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Friday - February 01, 2013

From: Austin, TX
Region: Southwest
Topic: Seed and Plant Sources
Title: Deadwood for Degus
Answered by: Anne Van Nest


I have a very specific and hopefully easy question. I just brought home some degus (small adorable rodents) and they have a severely restricted list of woods they can chew on safely. The safe trees that are fairly common (and that I recognize) are: birch, poplar, ash, willow, pecan, elm, sycamore and bamboo. I need to go somewhere in the woods or to a park and pick up some fallen deadwood from these trees. Can anyone recommend some places for some of these trees? All I seem to see around Austin are oaks and cedars. I'm in the NW Austin areas, but I'll drive anywhere. Willow is the theoretical best for them, along with pecan and poplar. Thanks!


Best wishes for a long and healthy relationship with your new degus pets. A quick search online showed that they are popular pets because of their diurnal habits, intelligence, friendly personalities, bonding nature with their human owners, and long lifespan. Their continually growing incisor and molar teeth cause them to chew, chew, chew and hence your search for safe, local, deadwood branches.

Around Austin, the most prevalent native trees on your list are the Carya illinoinensis (pecans). Pictures of the leaves, bark and a tree silhouette as well as information about the tree’s characteristics can be found in our native plant database so that you will be better able to identify the wood they need.

There are also many Fraxinus texensis (Texas ash) trees in the city as well as a few Salix nigra (black willow), Ulmus americana (American elm) and Populus deltoides (Eastern cottonwood) that you might consider. The willows and cottonwoods (poplars) can be found mainly along creeks.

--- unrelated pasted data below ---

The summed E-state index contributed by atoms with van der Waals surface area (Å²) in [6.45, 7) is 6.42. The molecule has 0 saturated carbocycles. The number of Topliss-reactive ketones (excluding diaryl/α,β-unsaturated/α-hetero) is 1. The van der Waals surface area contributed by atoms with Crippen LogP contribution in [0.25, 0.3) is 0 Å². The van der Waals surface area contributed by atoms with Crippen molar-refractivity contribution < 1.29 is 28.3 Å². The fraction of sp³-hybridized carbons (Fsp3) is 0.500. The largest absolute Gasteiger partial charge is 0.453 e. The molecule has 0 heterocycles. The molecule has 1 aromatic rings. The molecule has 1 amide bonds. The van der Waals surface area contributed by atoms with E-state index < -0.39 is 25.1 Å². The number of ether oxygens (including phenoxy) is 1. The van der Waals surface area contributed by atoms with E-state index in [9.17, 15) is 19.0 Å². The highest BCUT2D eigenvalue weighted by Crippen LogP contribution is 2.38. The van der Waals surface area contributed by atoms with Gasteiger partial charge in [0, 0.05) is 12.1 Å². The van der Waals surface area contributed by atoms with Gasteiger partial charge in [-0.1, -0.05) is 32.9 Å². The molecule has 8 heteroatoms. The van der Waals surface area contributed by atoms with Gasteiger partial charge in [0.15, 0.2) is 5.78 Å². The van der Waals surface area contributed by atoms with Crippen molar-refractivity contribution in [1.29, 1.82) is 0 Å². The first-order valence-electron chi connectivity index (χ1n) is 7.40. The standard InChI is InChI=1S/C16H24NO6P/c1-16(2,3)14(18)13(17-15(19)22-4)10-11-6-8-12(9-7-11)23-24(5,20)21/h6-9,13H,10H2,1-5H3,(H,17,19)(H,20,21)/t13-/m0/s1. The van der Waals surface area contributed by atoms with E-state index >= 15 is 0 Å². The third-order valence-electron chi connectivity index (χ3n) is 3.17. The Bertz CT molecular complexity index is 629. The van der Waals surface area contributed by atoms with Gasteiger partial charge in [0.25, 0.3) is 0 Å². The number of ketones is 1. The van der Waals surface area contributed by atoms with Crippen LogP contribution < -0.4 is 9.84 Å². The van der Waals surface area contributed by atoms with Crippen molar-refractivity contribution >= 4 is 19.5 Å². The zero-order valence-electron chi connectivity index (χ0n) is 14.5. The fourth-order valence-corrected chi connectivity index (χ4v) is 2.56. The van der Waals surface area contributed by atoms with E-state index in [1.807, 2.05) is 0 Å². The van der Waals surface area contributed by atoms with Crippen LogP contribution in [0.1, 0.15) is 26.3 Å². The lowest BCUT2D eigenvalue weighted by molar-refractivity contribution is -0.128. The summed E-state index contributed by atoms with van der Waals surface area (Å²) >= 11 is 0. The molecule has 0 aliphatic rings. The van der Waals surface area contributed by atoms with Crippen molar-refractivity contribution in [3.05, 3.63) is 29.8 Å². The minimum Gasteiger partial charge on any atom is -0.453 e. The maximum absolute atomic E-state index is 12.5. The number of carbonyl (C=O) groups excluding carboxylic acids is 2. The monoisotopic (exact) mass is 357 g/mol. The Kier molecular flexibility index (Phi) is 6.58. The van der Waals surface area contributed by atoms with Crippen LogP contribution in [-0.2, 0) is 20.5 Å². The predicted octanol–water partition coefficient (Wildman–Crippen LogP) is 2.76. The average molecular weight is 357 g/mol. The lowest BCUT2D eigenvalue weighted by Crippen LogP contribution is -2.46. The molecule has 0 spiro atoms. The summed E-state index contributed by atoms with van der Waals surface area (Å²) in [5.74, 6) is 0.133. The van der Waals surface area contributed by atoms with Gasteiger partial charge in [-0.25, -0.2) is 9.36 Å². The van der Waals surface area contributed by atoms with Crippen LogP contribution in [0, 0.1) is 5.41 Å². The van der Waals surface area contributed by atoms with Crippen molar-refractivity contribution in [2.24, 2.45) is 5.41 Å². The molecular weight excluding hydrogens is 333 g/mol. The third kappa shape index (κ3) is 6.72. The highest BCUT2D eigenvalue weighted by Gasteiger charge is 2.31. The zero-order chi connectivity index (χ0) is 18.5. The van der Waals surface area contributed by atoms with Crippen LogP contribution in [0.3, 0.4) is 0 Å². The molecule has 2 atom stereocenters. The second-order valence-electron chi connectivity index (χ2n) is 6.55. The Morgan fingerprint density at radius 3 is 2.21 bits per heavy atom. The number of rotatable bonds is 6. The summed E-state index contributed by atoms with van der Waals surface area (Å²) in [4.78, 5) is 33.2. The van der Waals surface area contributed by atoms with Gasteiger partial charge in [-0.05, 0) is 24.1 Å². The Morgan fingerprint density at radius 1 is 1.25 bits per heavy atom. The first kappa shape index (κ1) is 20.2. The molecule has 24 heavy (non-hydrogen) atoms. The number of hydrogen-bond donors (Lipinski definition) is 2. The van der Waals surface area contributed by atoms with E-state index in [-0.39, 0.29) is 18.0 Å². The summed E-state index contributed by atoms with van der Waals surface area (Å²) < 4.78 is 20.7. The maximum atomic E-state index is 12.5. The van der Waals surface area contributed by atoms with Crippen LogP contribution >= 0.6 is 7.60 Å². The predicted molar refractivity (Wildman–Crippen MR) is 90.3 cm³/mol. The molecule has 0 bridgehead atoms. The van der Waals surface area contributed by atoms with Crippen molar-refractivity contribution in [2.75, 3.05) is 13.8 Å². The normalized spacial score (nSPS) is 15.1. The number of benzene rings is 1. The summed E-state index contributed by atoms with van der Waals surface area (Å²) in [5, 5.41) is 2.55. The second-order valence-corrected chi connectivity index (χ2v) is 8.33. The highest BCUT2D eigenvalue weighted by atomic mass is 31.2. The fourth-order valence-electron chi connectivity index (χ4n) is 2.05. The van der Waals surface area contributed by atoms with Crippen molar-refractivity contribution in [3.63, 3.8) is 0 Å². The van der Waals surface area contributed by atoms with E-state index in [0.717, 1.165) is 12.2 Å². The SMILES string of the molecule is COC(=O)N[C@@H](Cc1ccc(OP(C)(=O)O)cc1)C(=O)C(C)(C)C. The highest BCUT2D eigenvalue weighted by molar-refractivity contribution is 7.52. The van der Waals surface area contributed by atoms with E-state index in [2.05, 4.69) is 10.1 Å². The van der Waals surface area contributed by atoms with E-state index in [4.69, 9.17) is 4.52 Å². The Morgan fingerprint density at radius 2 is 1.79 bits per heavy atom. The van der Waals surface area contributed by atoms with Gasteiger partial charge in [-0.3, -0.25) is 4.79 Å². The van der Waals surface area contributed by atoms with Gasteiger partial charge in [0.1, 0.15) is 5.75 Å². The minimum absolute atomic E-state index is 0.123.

Before you start out on your wood collecting expedition, please research your trees so that you can correctly identify the safe species for your degus. Also, it is imperative that you get prior permission to remove deadwood from public or private lands. Some people that might be able to help with this are the staff at the City Arborist office, Treefolks for location suggestions, and perhaps an urban fruit growing farmer or commercial arborist (if they have a brush pile of prunings). You should not have a problem finding a source of wood that is safe for your degus pets.


From the Image Gallery

Carya illinoinensis

Texas ash
Fraxinus albicans

Black willow
Salix nigra

American elm
Ulmus americana

Eastern cottonwood
Populus deltoides

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Common Southwestern Native Plants: An Identification Guide (2003) Carter, J. L.; M. A. Carter; D. J. Stevens

Field Guide to Texas Trees (1999) Simpson, B.J.

Howard Garrett's Texas Trees (2002) Howard Garrett

Plants of Central Texas Wetlands (2009) Fleenor, S. B. and S. W. Taber

Texas Trees & Wildflowers (2001) Kavanagh, J. ; R. Leung

Texas Trees: A Friendly Guide (1988) Cox, P. W. & P. Leslie

Trees, Shrubs, & Cacti of South Texas (2002) Everitt, J.H. & D. L. Drawe

Search More Titles in Bibliography

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